Members of St John the Baptist’s CAFOD Group recently met with Julie Cooper MP at her constituency clinic in Burnley to urge her to take action on climate change.
Asking her to help empower communities and households to enjoy cleaner, healthier lives here in the UK and overseas, members of the group encouraged Julie Cooper to write to the Prime Minister to urge her new government to:
- Reaffirm the UK’s role as a global climate leader, working with international allies to fully implement the Paris Climate Agreement of 2015
- Ensure all government departments work together to produce an ambitious emissions reduction plan that will meet the Climate Change Act (2008) targets by:
- Unlocking local and community energy
- Cutting energy waste in homes
- Tackling emissions and air pollution from vehicles
The meeting was part of the Speak Up week of action, which saw thousands of local people meeting their MPs across the country in the week of 1st – 9th July. From nature walks to church tea parties, from community energy visits to school activities, people from all walks of life were making sure their politicians saw how much their constituents care about what we could lose to climate change.
The Speak Up week of action was organised by The Climate Coalition – a group of over 100 organisations including CAFOD, the Women’s Institute, Christian Aid, National Trust, WWF and the Wildfowl & Wetland Trust, as well as local groups.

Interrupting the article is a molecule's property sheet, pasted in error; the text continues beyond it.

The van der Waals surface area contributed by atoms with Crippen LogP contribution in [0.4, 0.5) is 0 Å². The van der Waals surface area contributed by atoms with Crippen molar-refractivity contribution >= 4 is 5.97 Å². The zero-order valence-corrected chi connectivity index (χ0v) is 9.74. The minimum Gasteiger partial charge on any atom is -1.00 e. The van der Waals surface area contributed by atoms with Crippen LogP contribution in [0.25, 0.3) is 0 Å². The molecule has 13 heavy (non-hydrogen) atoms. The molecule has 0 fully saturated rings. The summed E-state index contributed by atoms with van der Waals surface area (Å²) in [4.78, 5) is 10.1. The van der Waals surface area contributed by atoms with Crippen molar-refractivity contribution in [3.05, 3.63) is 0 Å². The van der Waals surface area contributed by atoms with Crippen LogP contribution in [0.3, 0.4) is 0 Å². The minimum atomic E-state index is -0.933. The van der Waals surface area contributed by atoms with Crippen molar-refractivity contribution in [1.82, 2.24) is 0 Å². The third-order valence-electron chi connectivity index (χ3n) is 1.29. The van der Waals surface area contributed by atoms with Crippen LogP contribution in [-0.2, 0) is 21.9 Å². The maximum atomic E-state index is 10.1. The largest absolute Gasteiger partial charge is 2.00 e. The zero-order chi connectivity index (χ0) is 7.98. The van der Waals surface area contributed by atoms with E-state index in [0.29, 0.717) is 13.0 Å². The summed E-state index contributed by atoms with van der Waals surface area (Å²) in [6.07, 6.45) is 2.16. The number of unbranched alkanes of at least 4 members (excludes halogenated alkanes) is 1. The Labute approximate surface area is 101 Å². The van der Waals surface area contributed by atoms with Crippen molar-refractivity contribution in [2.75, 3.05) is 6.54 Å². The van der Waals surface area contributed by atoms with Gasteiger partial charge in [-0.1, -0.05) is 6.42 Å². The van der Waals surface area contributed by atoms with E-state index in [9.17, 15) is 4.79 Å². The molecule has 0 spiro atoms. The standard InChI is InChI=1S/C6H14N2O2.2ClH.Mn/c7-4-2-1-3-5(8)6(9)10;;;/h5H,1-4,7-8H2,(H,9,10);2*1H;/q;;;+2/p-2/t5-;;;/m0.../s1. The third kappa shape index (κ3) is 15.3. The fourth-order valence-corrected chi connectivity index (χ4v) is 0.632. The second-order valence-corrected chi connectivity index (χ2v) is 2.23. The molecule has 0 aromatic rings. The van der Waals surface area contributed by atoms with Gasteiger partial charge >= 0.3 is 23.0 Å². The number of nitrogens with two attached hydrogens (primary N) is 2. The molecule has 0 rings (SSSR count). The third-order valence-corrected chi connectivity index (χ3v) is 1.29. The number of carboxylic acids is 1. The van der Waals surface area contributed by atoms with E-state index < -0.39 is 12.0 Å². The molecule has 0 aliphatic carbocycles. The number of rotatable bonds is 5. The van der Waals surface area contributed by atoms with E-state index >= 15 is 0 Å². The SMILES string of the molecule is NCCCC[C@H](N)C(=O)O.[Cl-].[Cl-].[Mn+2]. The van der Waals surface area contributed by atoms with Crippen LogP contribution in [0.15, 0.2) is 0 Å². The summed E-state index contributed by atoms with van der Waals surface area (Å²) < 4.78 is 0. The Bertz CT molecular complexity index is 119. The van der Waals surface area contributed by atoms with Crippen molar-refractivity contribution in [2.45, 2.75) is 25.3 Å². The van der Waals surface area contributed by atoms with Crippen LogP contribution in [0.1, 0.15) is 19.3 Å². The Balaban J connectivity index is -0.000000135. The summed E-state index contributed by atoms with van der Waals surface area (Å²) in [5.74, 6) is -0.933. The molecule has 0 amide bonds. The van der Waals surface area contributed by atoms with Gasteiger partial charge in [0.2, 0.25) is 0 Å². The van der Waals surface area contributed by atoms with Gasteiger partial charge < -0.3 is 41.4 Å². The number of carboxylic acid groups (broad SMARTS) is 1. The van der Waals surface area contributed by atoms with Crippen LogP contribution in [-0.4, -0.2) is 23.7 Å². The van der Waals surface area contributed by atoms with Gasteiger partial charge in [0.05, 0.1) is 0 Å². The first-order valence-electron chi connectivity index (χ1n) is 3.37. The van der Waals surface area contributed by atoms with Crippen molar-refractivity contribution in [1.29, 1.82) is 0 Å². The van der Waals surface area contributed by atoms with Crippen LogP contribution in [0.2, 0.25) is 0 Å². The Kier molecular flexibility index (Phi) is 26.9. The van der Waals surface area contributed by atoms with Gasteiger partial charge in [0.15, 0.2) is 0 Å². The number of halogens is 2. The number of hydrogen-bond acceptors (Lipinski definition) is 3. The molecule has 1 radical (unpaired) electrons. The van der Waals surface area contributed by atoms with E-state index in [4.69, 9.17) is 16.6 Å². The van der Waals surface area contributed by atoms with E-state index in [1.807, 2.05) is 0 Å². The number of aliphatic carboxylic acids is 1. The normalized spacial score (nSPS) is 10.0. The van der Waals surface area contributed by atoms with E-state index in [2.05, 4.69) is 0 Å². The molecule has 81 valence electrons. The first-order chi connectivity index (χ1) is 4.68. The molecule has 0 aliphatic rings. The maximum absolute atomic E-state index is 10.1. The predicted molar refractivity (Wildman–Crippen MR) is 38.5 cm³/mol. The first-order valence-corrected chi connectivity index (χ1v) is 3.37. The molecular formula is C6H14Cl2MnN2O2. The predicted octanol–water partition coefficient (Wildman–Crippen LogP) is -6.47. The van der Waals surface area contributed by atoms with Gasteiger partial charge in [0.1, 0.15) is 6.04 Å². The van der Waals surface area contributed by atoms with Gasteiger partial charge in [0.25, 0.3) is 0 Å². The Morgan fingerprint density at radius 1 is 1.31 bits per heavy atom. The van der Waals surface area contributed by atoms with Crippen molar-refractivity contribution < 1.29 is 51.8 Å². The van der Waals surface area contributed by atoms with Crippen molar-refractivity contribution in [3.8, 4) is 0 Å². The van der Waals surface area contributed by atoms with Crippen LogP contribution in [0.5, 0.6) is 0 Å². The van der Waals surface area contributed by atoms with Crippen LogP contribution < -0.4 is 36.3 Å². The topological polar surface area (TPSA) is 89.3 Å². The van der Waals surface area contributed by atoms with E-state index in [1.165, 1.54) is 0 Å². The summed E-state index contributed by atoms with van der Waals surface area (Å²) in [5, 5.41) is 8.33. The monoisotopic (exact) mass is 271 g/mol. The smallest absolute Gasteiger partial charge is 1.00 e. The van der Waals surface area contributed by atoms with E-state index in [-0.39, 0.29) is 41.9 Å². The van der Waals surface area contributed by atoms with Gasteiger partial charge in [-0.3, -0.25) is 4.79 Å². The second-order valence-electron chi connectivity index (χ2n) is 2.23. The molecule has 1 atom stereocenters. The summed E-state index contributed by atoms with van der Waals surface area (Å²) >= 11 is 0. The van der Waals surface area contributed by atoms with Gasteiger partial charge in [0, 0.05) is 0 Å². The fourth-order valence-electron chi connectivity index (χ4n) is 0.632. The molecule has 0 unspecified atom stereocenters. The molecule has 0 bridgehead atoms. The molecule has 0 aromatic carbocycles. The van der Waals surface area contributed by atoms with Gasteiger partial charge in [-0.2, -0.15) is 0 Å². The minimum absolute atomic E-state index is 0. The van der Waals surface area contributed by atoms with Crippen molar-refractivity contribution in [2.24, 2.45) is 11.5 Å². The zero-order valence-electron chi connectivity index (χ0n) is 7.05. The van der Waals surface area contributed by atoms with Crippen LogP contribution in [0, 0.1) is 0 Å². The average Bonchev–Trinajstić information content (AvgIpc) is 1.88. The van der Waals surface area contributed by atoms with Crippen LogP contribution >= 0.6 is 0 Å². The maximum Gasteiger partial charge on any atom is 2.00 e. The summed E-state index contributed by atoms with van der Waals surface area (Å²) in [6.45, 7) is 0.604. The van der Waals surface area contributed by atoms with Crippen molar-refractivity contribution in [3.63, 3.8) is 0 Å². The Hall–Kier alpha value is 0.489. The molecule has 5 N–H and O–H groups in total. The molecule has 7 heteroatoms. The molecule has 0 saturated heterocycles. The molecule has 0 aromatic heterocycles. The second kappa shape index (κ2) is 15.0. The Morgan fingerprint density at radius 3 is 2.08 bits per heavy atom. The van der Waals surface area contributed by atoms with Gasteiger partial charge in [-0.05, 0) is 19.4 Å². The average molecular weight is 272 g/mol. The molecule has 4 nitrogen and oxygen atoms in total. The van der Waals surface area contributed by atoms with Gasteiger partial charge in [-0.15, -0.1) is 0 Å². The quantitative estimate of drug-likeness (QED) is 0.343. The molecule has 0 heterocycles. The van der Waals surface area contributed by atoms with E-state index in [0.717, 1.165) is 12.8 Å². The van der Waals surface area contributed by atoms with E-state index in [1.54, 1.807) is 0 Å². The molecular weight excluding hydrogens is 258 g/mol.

After the meeting, Julie Cooper said: “Making the connection to local people concerned about climate change is important to me. I’m pleased to support their calls for greater action to protect what we love, be that our children, grandchildren, farmers in the developing world or the beautiful countryside which surrounds Burnley.”.
The members of St John’s CAFOD Group had to meet Julie Cooper a little after the week of action due to their other commitments. The group also asked Julie to sign one of the current CAFOD “Power to be” campaign cards which are calling on the World Bank to ensure renewable energy access for the world’s poorest people. Every child has the power in them to achieve great things, but with one in six people still living without electricity, the hopes of millions of the world’s children are too often a distant dream.
Anne Marie Coppock, a grandmother from Burnley and member of the CAFOD group, said: “I want to see progress on tackling climate change because I care about my children and grandchildren’s future and for communities in East Africa, the Philippines and elsewhere already severely affected by the effects of climate change. I think we need to do all we can to protect them”